Housing Charter

This charter was adopted by the Socialist Alliance on July 31, 2021.

Affordable, quality and sustainable housing for all

1. Not all Australians have access to decent, affordable and secure housing. Aside from homelessness, people battle to keep a roof over their head and are forced to live in locations inconvenient to work, education and social participation.

2. This social crisis is a result of inadequate incomes combined with rising housing costs, and a lack of affordable housing. Over the past 40 years, house prices have risen at a far greater rate than household incomes, creating barriers to home ownership and putting greater pressure on rental accommodation.

3. The availability of public and private rental properties has declined. The public housing sector has shrunk under the neoliberal agenda of Labor and Coalition governments. Capital funding for public housing under the Commonwealth State Housing Agreement has been in absolute decline for decades and has barely been enough to replace old stock, let alone meet growing need. The government’s policy priority has shifted from providing low-income earners with a genuine alternative to private rental and home ownership, towards welfare housing instead.

4. In response, state housing authorities have tightened eligibility criteria for public housing to people with high needs, such as mental health problems or homelessness, and eliminated security of tenure. Meanwhile, more than 100,000 people/households remained on public housing waiting lists.

5. Companies and private owners buy and sell houses for speculative purposes, encouraged by generous tax benefits such as capital gains tax reductions and negative gearing incentives. This speculation inflates house prices and makes housing unaffordable for lower income people, trapping them in a lifetime of renting.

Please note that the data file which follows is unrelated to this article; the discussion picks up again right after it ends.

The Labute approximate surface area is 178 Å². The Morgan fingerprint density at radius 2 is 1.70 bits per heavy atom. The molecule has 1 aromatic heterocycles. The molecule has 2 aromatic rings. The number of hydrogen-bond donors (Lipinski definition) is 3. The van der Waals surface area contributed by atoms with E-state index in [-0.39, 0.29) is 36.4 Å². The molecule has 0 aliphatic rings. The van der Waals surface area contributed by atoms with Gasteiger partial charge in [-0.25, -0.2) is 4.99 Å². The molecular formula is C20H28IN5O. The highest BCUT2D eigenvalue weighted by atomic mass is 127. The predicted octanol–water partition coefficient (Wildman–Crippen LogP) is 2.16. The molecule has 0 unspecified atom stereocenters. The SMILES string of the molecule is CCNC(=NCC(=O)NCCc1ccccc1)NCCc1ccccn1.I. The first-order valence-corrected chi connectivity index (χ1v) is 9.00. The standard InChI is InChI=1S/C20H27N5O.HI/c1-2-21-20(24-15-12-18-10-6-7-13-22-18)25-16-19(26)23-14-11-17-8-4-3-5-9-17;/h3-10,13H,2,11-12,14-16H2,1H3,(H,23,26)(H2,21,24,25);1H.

6. Eligibility criteria for public and community housing has a dramatic effect on the degree of social disadvantage and stigmatisation associated with social (public and community) housing. Narrowing eligibility criteria to only people with the highest socio-economic need has the effect of entrenching socio-economic disadvantage. Such policies exacerbate social disharmony and community dysfunction in public housing areas and undermine community development.

7. Low cost housing is not being produced due to market failure. Not enough low-cost housing is built as it is not profitable enough, compared to investment housing. Private landlords succeed in renting expensive housing to tenants as cheaper, affordable houses do not exist.

8. Housing supply must be well located and well serviced with supporting jobs, public transport and social and community infrastructure. It also needs to take advantage of energy efficiency to reduce living costs for residents.

Socialist Alliance policy

Housing is a basic human right that should not be reduced to a commodity only available at the whim of the market. We aim for housing that is affordable, secure, good quality and appropriately located for all.

Socialist Alliance advocates a massive expansion of public housing. We would like to reach a situation where anyone who wants public housing can get it without delay. Public housing should not be a residual service grudgingly provided only to those who can prove they are extremely poor. It should be available for all workers who want it.

By constructing high quality public housing for working-class people on a large scale, state and federal governments would also be creating jobs.

To achieve this, we need to:

Build public housing

  • Actively resist the sell off and give away of public housing to private corporations as well as the push to convert public housing into social housing.